The Somerset Light Infantry (Prince Albert’s) was a light infantry of the British Army from 1685 to 1959. In 1959, the Somerset Light Infantry formed the Somerset and Cornwall Light Infantry together with the Duke of Cornwall’s Light Infantry.
Short facts about the 13th Regiment of Foot – Somerset Light Infantry (Prince Albert’s)
|Kingdom of England (to 1707)
Kingdom of Great Britain (1707–1800)
United Kingdom (1801–1959)
|Jellalabad Barracks, Taunton
|Yellow facings until 1842, blue thereafter
|Prince Albert’s March
|Nine Years War
War of the Spanish Succession
War of 1812
First Anglo-Afghan War
Second Boer War
First World War
Second World War
|Victoria Cross recipients
|Lieutenant George Albert Cairns
Private Patrick Carlin
Major William Knox Leet
Sergeant William Napier
Private Thomas Henry Sage
Colonels of Earl of Huntingdon’s Regiment of Foot
|1685–1688: Col Theophilus Hastings, 7th Earl of Huntingdon
|1688–1695: Col Ferdinando Hastings
|1695–1702: Col Sir John Jacob
|1702–1715: Lt-Gen James Barry, 4th Earl of Barrymore
|1715–1725: Col Stanhope Cotton
|1725–1732: Gen Lord Mark Kerr
|1732–1739: Brig-Gen John Middleton
|1739–1766: Gen Hon Harry Pulteney
Colonels of the 13th Regiment of Foot
|1766–1767: F.M. HRH William Henry, 1st Duke of Gloucester
|1767–1789: Gen Hon James Murray
Colonels of the The 13th (1st Somersetshire) Regiment of Foot
|1789–1804: Gen George Ainslie
|1804–1813: Gen Alexander Campbell
|1813–1843: Gen Edward Morrison
Colonels of the The 13th (1st Somersetshire) Prince Albert’s Light Infantry
|1843–1846: Major-Gen Sir Robert Henry Sale GCB
|1846–1863: F.M. Sir William Maynard Gomm GCB
|1863–1864: Major-Gen Philip McPherson
|1864–1880: Gen Philip Spencer Stanhope
Colonels of the The Somerset Light Infantry (Prince Albert’s)
|1880–1900: Gen Lord Mark Ralph George Kerr GCB
|1900–1901: Lt-Gen Sir John William Cox KCB
|1901–1910: Major-Gen Edward Lutwyche England CB
|1910–1914: Major-Gen Sir Henry Hallam Parr KCB CMG
|1914–1919: Major-Gen Richard Lloyd Payne CB DSO
|1919–1929: Lt-Gen Sir Thomas D’Oyly Snow KCB KCMG
|1929–1938: Gen Sir Walter Pipon Braithwaite GCB
|1938–1947: Major-Gen Vivian Henry Bruce Majendie CB DSO
|1947–1953: Lt-Gen Sir John George des Reaux Swayne KCB CBE
|1953–1959: F.M. Sir John Harding, Ist Lord Harding of Petherton GCB CBE DSO MC
Dress and insignia
When the regiment was formed in 1685, they were given red coats with a yellow coat lining. The yellow lining was visible at the turned back cuffs, skirts and lapels.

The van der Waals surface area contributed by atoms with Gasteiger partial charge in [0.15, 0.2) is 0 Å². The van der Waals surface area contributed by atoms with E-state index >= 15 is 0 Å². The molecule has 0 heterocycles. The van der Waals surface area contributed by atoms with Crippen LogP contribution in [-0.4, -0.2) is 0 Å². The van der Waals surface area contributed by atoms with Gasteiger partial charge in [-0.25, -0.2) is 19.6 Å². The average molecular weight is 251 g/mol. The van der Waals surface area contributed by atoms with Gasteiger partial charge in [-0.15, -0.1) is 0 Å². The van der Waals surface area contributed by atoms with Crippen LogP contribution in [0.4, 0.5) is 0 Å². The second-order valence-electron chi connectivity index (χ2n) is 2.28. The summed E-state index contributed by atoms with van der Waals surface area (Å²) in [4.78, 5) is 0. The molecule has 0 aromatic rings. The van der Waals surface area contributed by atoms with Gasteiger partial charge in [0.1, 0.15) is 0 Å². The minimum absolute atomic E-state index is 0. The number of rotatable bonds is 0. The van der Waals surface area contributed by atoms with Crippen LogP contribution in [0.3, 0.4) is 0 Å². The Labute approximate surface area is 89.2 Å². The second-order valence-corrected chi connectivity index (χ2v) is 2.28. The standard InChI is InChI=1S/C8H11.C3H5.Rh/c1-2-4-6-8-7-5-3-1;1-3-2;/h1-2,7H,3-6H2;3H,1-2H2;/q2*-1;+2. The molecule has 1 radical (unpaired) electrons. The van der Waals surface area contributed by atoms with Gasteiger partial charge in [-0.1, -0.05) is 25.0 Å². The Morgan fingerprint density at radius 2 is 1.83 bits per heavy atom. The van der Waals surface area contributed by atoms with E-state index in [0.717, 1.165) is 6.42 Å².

Later, when the style of the uniform was changed, and yellow was used for the collar and cuffs of the jacket or tunic.
The facing colours of the “Marching Regiments on Foot” was regulated by royal warrant in 1751 and the 13th Foot (Lieutenant-General Pulteney’s Regiment) was assigned the colour “philemot yellow” as their facing colour. The word philemot is a corruption of the French feuille morte which means dead leaf. So, the facing colour of the 13th Foot was the yellow of an autumn leaf.
In 1842, the 13th Foot became a royal regiment and given the title “Prince Albert’s”. As a part of this change, their facings were changed from yellow to dark blue.
Light infantry distinctions
The regiment was granted light infantry distinctions in 1822. As late as the full dress of 1914, we can see this surviving in the form of a bugle-horn in the badge and the dark green home service helmet worn instead of the dark blue ones used by the line infantry.
The forage cap and postwar No.1 dress uniform worn by the Somerset Light Infantry were also dark green.
In 1830, the braid and lace worn by officer’s coats in the 13th Foot was changed from silver to gold.
At the Battle of Culloden in Scotland in 1745, a large number of officer’s from 13th Regiment of Foot were fatally wounded and the sergeants took command. To commemorate this, warrant offers and sergeants of the 13th Regiment of Foot began wearing their sashes over the left shoulder and tied on the right side, in the same manner as officers. This was a distinction unique to the 13th Regiment of Foot, authorized in 1865. Prior to this, the sashes were worn like this without authorization.